Senator Doug Jones (D-AL) with the late Rep. John Lewis (D-GA) at Edmund Pettus Bridge, where Rep. … [+]
CREDIT: Senator Doug Jones
Few people have experienced history firsthand like Senator Doug Jones. As a former US Senator (D-AL), US prosecutor in the Clinton administration, and prosecutor against the Klansmen who bombed a church in Birmingham in 1963 that killed four girls, Senator Jones has invaluable intelligence that can only be gained through living and leading through these decisive moments.
Even today, Sen. Jones shares his precious wisdom as a Fellow at the Georgetown University Institute of Politics and Policy. He is also a regular contributor to CNN politics and is the author of Bending Toward Justice: The Birmingham Church Bombing that Changed the Course of Civil Rights.
I recently sat down with Senator Jones to discuss his views on the current state of politics, especially when it comes to the shattered state of the US Congress. A vocal advocate of compromise between the divisions, Senator Jones explains why the political divide in Congress seems more important than ever and how we can unite for a stronger common future.
Senator Jones won’t deny the frustrating stalemate we’re hearing about in Congress. What he questions, however, is the idea that bipartisanism does not exist in Washington at all. “Honestly, I think there is a lot more bipartisanism and similarity behind the scenes than people see,” says Senator Jones.
Unfortunately, the general public rarely sees bipartisan moments. According to Senator Jones, there are innumerable reasons why we see more moments of conflict than cohesion. However, he blames two main culprits – the media and politicians, who prefer quick political arguments to the common good.
More than ever, Senator Jones sees the media failing to spotlight the frequent moments of collaboration in Congress. “Washington DC could be the most bipartisan city in the country,” says Senator Jones. “But because people don’t see it, they have polarized.”
With the media highlighting the contentious moments in politics vs. interactions when members of Congress work together, the public is led to believe that there is no collaboration in Washington. Politicians feed on this mentality and at some point can give in to polarization themselves.
Senator Jones recalls days gone by when both sides of the House and Senate regularly had reasonable discourses and debates. By contrast, today is about making the latest headlines – not gathering facts and responsibly making the right decisions for your constituency.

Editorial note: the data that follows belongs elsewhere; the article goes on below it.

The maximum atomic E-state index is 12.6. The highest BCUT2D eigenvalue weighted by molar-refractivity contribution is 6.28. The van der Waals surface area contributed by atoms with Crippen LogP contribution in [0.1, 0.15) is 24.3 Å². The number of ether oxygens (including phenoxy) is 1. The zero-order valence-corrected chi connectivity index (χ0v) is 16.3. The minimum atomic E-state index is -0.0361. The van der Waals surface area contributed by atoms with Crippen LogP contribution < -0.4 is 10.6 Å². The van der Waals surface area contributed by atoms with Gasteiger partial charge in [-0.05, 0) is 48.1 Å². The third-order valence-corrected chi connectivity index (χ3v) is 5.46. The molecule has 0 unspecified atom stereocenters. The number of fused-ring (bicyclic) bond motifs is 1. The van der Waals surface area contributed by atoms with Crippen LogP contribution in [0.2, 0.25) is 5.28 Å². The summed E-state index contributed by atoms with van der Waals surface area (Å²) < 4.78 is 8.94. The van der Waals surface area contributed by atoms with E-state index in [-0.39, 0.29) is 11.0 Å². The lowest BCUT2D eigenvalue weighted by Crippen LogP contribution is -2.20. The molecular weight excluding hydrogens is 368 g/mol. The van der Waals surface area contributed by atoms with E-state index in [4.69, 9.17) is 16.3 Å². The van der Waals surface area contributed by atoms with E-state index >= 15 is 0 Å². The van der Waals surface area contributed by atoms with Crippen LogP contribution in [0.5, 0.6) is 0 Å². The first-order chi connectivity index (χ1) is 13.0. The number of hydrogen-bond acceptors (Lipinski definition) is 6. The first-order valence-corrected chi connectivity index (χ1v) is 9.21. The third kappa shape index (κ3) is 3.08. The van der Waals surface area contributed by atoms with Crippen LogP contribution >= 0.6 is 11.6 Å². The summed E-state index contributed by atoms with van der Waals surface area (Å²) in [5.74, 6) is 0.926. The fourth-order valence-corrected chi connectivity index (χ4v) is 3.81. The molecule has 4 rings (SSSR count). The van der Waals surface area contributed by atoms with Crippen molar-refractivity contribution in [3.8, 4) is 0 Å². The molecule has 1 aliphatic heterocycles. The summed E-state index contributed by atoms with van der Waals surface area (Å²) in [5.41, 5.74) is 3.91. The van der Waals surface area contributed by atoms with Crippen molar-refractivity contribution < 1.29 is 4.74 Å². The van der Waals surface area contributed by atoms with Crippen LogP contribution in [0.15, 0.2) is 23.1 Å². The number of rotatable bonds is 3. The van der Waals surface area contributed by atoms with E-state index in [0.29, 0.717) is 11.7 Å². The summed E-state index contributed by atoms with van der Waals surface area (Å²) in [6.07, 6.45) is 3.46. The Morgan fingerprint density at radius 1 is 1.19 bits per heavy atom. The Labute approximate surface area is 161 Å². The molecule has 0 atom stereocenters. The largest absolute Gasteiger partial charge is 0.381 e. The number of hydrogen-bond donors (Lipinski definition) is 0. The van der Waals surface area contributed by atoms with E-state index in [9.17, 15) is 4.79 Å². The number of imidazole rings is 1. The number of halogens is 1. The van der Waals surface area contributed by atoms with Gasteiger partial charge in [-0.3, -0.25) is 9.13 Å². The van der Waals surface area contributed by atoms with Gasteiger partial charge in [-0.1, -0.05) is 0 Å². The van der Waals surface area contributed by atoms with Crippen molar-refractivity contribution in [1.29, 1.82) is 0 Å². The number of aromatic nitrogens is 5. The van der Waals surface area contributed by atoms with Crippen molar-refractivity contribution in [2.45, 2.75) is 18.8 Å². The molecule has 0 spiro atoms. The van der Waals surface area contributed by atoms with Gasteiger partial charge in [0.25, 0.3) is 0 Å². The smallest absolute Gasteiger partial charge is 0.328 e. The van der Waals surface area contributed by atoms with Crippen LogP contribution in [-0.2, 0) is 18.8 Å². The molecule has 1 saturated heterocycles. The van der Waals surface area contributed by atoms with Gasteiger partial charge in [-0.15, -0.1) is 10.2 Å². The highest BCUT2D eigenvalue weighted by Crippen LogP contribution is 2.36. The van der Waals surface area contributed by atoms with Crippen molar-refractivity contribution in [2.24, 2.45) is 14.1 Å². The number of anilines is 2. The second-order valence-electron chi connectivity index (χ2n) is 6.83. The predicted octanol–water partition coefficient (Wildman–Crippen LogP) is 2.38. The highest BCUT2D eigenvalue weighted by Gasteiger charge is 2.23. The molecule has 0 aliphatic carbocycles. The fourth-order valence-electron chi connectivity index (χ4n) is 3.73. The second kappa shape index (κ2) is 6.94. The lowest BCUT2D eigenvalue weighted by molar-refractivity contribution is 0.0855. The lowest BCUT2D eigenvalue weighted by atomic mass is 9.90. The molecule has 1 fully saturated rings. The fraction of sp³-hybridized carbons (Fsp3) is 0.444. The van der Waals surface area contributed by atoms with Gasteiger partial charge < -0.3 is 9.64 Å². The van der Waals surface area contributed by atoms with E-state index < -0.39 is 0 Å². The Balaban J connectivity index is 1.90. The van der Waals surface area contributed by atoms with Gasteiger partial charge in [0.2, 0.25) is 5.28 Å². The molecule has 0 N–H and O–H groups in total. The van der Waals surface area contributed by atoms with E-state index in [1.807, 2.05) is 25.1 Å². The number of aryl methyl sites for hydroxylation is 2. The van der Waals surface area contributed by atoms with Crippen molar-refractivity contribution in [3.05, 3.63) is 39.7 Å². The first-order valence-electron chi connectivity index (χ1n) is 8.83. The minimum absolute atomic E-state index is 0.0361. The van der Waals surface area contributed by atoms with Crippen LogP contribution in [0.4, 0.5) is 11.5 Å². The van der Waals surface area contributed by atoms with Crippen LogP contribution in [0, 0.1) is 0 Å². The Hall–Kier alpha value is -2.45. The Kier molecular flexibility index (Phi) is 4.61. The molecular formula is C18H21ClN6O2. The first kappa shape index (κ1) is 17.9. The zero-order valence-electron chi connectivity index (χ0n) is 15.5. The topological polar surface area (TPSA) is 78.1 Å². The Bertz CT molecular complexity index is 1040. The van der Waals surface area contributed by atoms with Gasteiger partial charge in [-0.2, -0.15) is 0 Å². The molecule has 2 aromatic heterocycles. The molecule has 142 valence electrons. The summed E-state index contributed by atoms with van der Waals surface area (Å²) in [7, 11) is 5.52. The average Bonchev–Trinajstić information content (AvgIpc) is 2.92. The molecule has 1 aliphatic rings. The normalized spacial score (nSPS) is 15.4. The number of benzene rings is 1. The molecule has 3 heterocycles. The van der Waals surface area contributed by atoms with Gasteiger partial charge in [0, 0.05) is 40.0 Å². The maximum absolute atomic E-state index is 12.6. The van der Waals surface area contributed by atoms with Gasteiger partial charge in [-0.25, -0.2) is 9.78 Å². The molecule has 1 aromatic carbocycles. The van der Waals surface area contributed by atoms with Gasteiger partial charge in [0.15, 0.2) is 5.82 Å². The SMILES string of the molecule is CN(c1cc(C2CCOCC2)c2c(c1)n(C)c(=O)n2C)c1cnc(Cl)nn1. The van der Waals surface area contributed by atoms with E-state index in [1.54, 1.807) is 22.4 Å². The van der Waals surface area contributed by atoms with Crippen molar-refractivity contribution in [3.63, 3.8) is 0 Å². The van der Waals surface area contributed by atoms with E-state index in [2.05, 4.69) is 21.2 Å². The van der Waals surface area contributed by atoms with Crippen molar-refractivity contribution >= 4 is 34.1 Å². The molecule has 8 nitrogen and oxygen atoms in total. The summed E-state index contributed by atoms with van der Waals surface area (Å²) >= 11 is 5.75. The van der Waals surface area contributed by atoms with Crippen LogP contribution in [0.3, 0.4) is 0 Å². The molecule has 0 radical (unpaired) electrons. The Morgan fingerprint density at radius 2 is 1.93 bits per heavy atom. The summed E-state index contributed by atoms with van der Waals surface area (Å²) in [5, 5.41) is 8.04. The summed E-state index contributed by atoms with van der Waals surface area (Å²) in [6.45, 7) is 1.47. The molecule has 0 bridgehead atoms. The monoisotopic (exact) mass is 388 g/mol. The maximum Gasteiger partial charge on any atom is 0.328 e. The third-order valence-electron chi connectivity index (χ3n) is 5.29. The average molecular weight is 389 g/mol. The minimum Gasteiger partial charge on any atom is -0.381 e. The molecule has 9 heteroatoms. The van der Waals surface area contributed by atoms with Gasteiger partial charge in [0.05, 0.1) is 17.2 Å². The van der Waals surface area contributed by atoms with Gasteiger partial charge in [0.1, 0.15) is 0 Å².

“We live in an insta-safe world,” says Sen. Jones, a term he first heard of Sen. Ben Sasse (R-NE). “You judge immediately and then take your corner instead of letting the facts play out.” He has seen it in racial relations, mass shootings, police reforms, and almost every other major political issue.
As soon as the truth emerges, politicians hope that the facts will back up their position. If not, they’ll be looking for ways to turn it around. “The more Democrats and Republicans discuss issues based on the same facts,” he continues, “then the media must cover them the same way.”
Portrait of former Sen. Doug Jones (D-AL) in Washington DC
Senator Doug Jones
From Twitter to YouTube to the 24-hour news cycle, we are bombarded with headlines whether we like it or not. Senator Jones has seen how this affects not only the media, but how politicians do their jobs.
People now have megaphones on hand, and party leaders want the loudest voices of their base to shout their names from the digital stage. This has resulted in more politicians focusing on appeasing these voices, even if it means ignoring the facts, rejecting compromises, or voting against the common good.
“It’s more about political survival than what will take the country forward,” says Senator Jones. “That is the biggest problem. They are just trying to score with their grassroots to advance their careers or to stay in office. This is in contrast to trying to educate their base. ”
As a public leader, he believes it is the responsibility of members of Congress to support these facts regardless of the outcome.
“It’s up to officials on both sides to stand up and tell the truth,” says Senator Jones. “When that happens, it’s like a mythical creature. That should be the rule, not the exception. ”With renewed integrity and genuine care for their country and their constituents, our political leaders can resolve conflicts and work towards a better future for all.
“Even if they meet with different points of view, they can look for similarities. We can return to the regular order of Senate business, in which leadership comes together with common goals. “
The conversation with Senator Doug Jones continues on the Leading with Genuine Care podcast. We talk about racial relations in the US, what Congress looks like behind the scenes, which past and present politicians it admires most, and much more! Connect with me on Twitter and LinkedIn and keep up to date with my company imageOne.